Centralised power and money seeps into the first generation of Cryptocurrency
Fact; 1% of the network owns 87% of Bitcoin. Sounds familiar? Over the past few years, the first generation of cryptocurrencies have failed in upholding one of the primary goals it was invented for; inclusion. I urge you to listen to the enthusiastic video below from bitcoin pioneer and advocate, Andreas M. Antonopoulos. The reality of Bitcoin has moved far far away from his vision.
How did this happen?
In the early days of Bitcoin, when only a few people were validating transactions and mining the blocks, anyone could earn 50 BTC by simply running Bitcoin mining software on their personal computer. As the currency began to gain in popularity, clever miners realized that they could earn more if they had multiple computers working simultaneously. As Bitcoin continued to increase in value, organisational mining began to spring up globally, China now being the leader of the mining race. Specialised chips (“ASICs”) and enterprise level server farms using these chips mine Bitcoin now. The emergence of these enormous mining corporations drove the Bitcoin Gold Rush, making it uneconomical for everyday people to contribute to the network and get rewarded. In addition to the exclusion of the average person, mining now is contributing to a mounting environmental issue due to the vast amounts of power it consumes. The Bitcoin network alone uses 0.21% of the global power consumption or to draw a parallel, equivalent to the total power consumption of Switzerland!
The solution from Pi and other second generation cryptocurrencies
Pi mining network was developed to address this evolving barrier for the adoption of Crypto. It is the brainchild of three Stanford grads Vincent McPhillip, Chengdiao Fan and Nicolas Kokkalis. Pi allows everyday people to earn cryptocurrency rewards for validating transactions on a distributed record of transactions using a mobile phone or a personal computer. While generation 1 cryptocurrencies continue to burn energy and money to prove trustworthiness, Pi pioneers continue to mine using their mobile phones. It also eliminates the development of mining farms as the user needs to “tap” the software daily to confirm they are human and not a bot. Each account is unique and in 2020 all pioneers had to submit their KYCs in Pi’s journey to the main net.
The roadmap for Pi as mentioned on their website
Phase 1 – Design, Distribution, Trust Graph Bootstrap.
The Pi server is operating as a faucet emulating the behavior of the decentralized system as it will function once it goes live. During this phase, improvements to the user experience and behaviour are possible and relatively easy to make in comparison to the stable phase of the main net. All minting of coins to users will be migrated to the live net once it launches. In other words, the livenet will pre-mint in its genesis block all account holder balances generated during Phase 1, and continue operating just like the current system, but fully decentralized. Pi is not listed on exchanges during this phase and it is impossible to “buy” Pi with any other currency.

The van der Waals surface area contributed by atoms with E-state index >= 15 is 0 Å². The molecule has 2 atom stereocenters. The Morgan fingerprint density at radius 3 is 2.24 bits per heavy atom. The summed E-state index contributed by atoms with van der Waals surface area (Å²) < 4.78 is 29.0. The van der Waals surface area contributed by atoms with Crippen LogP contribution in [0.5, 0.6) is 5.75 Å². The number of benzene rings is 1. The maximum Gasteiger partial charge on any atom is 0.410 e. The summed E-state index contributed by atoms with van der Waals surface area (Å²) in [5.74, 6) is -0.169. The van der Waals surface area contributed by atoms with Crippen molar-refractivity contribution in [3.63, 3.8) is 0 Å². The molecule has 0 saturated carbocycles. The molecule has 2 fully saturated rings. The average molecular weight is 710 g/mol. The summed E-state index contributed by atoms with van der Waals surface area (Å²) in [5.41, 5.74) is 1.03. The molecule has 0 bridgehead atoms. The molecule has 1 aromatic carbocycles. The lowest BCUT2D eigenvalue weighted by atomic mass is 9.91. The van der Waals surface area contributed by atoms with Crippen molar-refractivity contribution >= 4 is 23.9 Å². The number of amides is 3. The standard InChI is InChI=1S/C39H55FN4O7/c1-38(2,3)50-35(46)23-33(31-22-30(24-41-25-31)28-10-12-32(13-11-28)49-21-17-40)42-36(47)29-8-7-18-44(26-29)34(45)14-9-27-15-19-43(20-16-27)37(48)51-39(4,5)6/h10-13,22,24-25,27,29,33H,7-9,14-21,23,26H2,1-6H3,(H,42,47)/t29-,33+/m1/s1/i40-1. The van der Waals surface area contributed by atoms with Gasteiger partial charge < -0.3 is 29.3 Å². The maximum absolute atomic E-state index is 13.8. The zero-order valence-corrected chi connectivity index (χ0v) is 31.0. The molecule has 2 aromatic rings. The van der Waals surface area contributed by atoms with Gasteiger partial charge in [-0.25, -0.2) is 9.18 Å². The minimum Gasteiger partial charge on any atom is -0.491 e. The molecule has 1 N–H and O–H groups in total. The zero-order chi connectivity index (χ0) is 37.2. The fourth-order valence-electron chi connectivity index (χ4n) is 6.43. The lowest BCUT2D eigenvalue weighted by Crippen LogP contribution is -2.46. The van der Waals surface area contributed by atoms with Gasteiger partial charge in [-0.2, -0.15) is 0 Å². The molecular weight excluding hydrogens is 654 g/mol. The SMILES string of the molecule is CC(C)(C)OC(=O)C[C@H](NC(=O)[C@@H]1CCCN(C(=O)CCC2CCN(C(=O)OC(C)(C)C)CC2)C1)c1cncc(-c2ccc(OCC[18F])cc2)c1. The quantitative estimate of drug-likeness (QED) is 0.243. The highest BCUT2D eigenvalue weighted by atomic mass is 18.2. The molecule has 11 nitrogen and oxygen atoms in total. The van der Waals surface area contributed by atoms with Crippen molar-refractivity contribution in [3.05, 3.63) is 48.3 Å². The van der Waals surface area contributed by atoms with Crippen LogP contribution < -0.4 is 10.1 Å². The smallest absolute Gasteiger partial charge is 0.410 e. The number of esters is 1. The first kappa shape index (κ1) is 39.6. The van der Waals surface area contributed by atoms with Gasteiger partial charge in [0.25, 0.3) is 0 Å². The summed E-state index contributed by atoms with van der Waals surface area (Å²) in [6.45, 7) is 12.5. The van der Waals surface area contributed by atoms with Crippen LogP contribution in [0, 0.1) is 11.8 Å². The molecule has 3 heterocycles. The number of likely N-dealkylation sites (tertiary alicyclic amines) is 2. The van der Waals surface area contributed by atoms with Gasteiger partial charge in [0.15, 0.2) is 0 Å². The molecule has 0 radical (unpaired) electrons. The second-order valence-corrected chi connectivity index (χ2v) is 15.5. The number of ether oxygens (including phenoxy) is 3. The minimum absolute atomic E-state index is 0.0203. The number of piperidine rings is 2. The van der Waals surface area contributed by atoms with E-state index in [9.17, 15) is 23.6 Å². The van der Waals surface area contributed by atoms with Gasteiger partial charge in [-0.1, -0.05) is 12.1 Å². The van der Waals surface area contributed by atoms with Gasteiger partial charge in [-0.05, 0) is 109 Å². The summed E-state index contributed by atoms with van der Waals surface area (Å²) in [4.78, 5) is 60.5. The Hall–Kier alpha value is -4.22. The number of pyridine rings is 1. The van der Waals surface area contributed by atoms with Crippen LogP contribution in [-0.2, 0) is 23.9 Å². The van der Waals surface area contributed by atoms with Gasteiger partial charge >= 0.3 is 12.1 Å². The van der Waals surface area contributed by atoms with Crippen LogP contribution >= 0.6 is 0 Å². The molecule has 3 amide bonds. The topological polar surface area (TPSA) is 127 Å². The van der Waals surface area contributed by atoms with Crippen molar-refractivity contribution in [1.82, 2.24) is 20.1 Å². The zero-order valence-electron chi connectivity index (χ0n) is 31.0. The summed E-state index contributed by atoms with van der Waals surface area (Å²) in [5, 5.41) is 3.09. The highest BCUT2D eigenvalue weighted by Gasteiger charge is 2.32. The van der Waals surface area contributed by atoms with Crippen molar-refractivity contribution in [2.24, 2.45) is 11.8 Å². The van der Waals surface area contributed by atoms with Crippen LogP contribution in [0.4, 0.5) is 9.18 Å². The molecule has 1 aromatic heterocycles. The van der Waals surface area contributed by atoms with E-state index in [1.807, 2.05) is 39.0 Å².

Phase 2 – Test net
Before the launch into the main net, the Node software will be deployed on a test net. The test net will use the same exact trust graph as the main net, but on a testing Pi coin. The Pi core team will host several nodes on the test net, but will encourage more Pioneers to start their own nodes on the test net. In fact, in order for any node to join the main net, they are advised to begin on the test net. The test net will be run in parallel to the Pi emulator in phase one, and periodically, e.g. daily, the results from both systems will be compared to catch the gaps and misses of the test net, which will allow Pi developers to propose and implement fixes. After a thorough concurrent run of both systems, the test net will reach a state where its results consistently match the emulator’s. At that time, Pi will migrate to the next phase.
Phase 3 – Main net
When the community is in agreement that the software is ready for production, and has been substantially tested on the test net, the official main net of the Pi network will be launched. An important detail to note is that in the transition into the main net, only accounts validated and proven to belong to “real” individuals will be honoured. After this point, the faucet and Pi network emulator of Phase 1 will be shut down and the system will continue on its own forever. Future updates to the protocol will be contributed by the Pi developer community and Pi’s core team, and will be proposed by the committee. Their implementation and deployment will depend on nodes updating the mining software just like any other blockchain. No central authority will be controlling the currency, and it will be fully decentralized. Balances of fake users or duplicate users will be discarded. This is the phase when Pi can be connected to exchanges and be exchanged for other currencies.
Wes Spencer’s take on Pi when it passed 10 million users!
At the time of publishing this article, I’ve mined over 1,700 Pi coins. If you too would like to join the Pi community and start mining, feel free to use the following link to join my earning team: minepi.com/Sanjaylk